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Five Pebbles from the Brook   By: (1787-1828)

Book cover

First Page:

FIVE PEBBLES

From

THE BROOK.

A Reply

TO

"A DEFENCE OF CHRISTIANITY"

WRITTEN BY

EDWARD EVERETT,

GREEK PROFESSOR OF HARVARD UNIVERSITY IN ANSWER TO "THE GROUNDS OF CHRISTIANITY EXAMINED BY COMPARING THE NEW TESTAMENT WITH THE OLD"

BY GEORGE BETHUNE ENGLISH.

"Should a wise man utter vain knowledge, and fill his belly with the east wind?" "Should he reason with unprofitable talk? or with speeches wherewith he can do no good? Thou chooseth[fn1] the tongue of the crafty. Thy own mouth condemneth thee, and not I: yea, thine own lips testify against thee." "Behold I will make thee a new sharp threshing instrument having teeth."

PHILADELPHIA:

PRINTED FOR THE AUTHOR.

1824.

[PG Editor's Note: Many printer's errors in this text have been retained as found in the original in particular the will be found a large number of mismatched and wrongspace quotation marks.]

ADVERTISEMENT.

WHEN I left America, I had no intention of giving Mr. Everett's book a formal answer: but having learned since my arrival in the Old World, that: the controversy in which I had engaged myself had attracted some attention, and had been reviewed by a distinguished member of a German university, my hopes of being serviceable to the cause of truth and philanthrophy are revived, and I have therefore determined to give a reply to Mr. Everett's publication.

In this Work, as in my prior writings, I have taken for granted the Divine Authority of the Old Testament, and I have argued upon the principle that every book, claiming to be considered as a Divine revelation and building itself upon the Old Testament as upon a foundation, must agree with it, otherwise the superstructure cannot stand. The New Testament, the Talmud, and the Koran are all placed by their authors upon the Law and the Prophets, as an edifice is upon its foundation; and if it be true that any or all of them be found to be irreconcileable with the primitive Revelation to which they all refer themselves, the question as to their Divine Authority is decided against them, most obviously and completely.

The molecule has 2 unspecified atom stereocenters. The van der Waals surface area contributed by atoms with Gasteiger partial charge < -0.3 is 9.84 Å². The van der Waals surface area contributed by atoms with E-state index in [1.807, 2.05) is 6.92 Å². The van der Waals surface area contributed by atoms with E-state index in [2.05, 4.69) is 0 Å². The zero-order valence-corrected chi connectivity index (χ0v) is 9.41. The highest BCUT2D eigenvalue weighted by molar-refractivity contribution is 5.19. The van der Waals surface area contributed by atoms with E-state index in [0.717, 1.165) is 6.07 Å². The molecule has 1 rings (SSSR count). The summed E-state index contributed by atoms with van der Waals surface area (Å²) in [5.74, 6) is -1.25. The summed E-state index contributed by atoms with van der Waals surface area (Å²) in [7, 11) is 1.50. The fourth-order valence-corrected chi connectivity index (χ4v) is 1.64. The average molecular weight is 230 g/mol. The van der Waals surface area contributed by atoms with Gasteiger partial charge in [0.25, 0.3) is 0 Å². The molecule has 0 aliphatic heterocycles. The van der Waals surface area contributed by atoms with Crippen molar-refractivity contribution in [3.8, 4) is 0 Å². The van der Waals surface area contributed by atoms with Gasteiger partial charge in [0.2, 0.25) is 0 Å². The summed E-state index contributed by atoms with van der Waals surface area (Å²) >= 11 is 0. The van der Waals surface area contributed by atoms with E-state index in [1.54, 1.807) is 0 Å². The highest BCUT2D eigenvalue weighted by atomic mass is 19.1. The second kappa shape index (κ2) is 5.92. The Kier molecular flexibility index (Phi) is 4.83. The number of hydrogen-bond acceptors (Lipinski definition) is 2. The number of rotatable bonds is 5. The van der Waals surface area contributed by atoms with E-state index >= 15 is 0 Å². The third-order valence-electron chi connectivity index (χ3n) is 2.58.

This work was written in Egypt and forwarded to the U. States, while I was preparing to accompany Ismael Pacha to the conquest of Ethiopia; an expedition in which I expected to perish, and therefore felt it to be my duty to leave behind me, something from which my countrymen might learn what were my real sentiments upon a most important and interesting subject; and as I hoped would learn too, how grossly they had been deluded into building their faith and hope upon a demonstrated error.

On my arrival from Egypt I found that the MS. had not been published, and I was advised by several, of my friends to abandon the struggle and to imitate their example; in submitting to the despotism of popular opinion, which, they said, it was imprudent to oppose. I was so far influenced by these representations extraordinary indeed in a country which boasts that here freedom of opinion and of speech is established by law that I intended to confine myself to sending the MS. to Mr. Everett; in the belief that when he should have the weakness of his arguments in behalf of what he defended and the injustice of his aspersions upon me, fairly and evidently laid before him, that he would make me at least a private apology. He chose to preserve a sullen silence, probably believing that he is so securely seated in the saddle which his brethren have girthed upon the back of "a strong ass" that; there is no danger that the animal will give him a fall.

Not a little moved at this, I determined to do my myself justice, and to publish the pages following.

This book is not the work of an Infidel. I am not an infidel; what I have learned and seen in Europe, Asia and Africa, while it has confirmed my reasons for rejecting the New Testament, has rooted in my mind the conviction that the ancient Bible does contain a revelation from the God of Nature, as firmly as my belief in the first proposition of Euclid.

The whole analogy of Nature, while it is in many respects opposed to the characteristics ascribed to the Divinity by the metaphysicians, yet bears witness in my opinion, that this world was made and is governed by just such a Being as the Jehovah of the Old Testament; while the palpable fulfillment of predictions contained in that book, and which is so strikingly manifest in the Old World, leaves in my mind no doubt whatever, of the ultimate fulfillment of all that it promises, and all that it threatens... Continue reading book >>




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